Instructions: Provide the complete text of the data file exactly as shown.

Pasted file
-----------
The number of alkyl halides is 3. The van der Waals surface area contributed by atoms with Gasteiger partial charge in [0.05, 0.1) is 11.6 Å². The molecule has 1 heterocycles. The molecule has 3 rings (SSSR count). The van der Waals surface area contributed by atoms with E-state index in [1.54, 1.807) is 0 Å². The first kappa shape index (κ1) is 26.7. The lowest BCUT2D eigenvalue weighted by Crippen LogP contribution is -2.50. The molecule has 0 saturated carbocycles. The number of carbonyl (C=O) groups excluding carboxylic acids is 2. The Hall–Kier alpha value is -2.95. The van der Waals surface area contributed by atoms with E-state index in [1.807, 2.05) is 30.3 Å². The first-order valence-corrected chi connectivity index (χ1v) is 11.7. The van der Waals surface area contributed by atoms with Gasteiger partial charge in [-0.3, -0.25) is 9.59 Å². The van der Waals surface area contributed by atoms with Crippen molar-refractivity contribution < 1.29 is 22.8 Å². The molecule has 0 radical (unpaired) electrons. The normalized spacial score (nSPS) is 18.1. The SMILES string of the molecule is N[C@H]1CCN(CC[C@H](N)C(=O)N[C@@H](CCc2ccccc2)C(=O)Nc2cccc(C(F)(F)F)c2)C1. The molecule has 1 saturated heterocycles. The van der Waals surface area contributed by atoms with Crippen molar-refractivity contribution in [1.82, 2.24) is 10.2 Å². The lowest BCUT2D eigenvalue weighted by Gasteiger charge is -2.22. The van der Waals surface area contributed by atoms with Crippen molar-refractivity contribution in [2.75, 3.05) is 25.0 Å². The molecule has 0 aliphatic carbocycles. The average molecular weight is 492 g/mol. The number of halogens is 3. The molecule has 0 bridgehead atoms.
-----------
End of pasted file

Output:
The number of alkyl halides is 3. The van der Waals surface area contributed by atoms with Gasteiger partial charge in [0.05, 0.1) is 11.6 Å². The molecule has 1 heterocycles. The molecule has 3 rings (SSSR count). The van der Waals surface area contributed by atoms with E-state index in [1.54, 1.807) is 0 Å². The first kappa shape index (κ1) is 26.7. The lowest BCUT2D eigenvalue weighted by Crippen LogP contribution is -2.50. The molecule has 0 saturated carbocycles. The number of carbonyl (C=O) groups excluding carboxylic acids is 2. The Hall–Kier alpha value is -2.95. The van der Waals surface area contributed by atoms with E-state index in [1.807, 2.05) is 30.3 Å². The first-order valence-corrected chi connectivity index (χ1v) is 11.7. The van der Waals surface area contributed by atoms with Gasteiger partial charge in [-0.3, -0.25) is 9.59 Å². The van der Waals surface area contributed by atoms with Crippen molar-refractivity contribution < 1.29 is 22.8 Å². The molecule has 0 radical (unpaired) electrons. The normalized spacial score (nSPS) is 18.1. The SMILES string of the molecule is N[C@H]1CCN(CC[C@H](N)C(=O)N[C@@H](CCc2ccccc2)C(=O)Nc2cccc(C(F)(F)F)c2)C1. The molecule has 1 saturated heterocycles. The van der Waals surface area contributed by atoms with Crippen molar-refractivity contribution in [1.82, 2.24) is 10.2 Å². The lowest BCUT2D eigenvalue weighted by Gasteiger charge is -2.22. The van der Waals surface area contributed by atoms with Crippen molar-refractivity contribution in [2.75, 3.05) is 25.0 Å². The molecule has 0 aliphatic carbocycles. The average molecular weight is 492 g/mol. The number of halogens is 3. The molecule has 0 bridgehead atoms.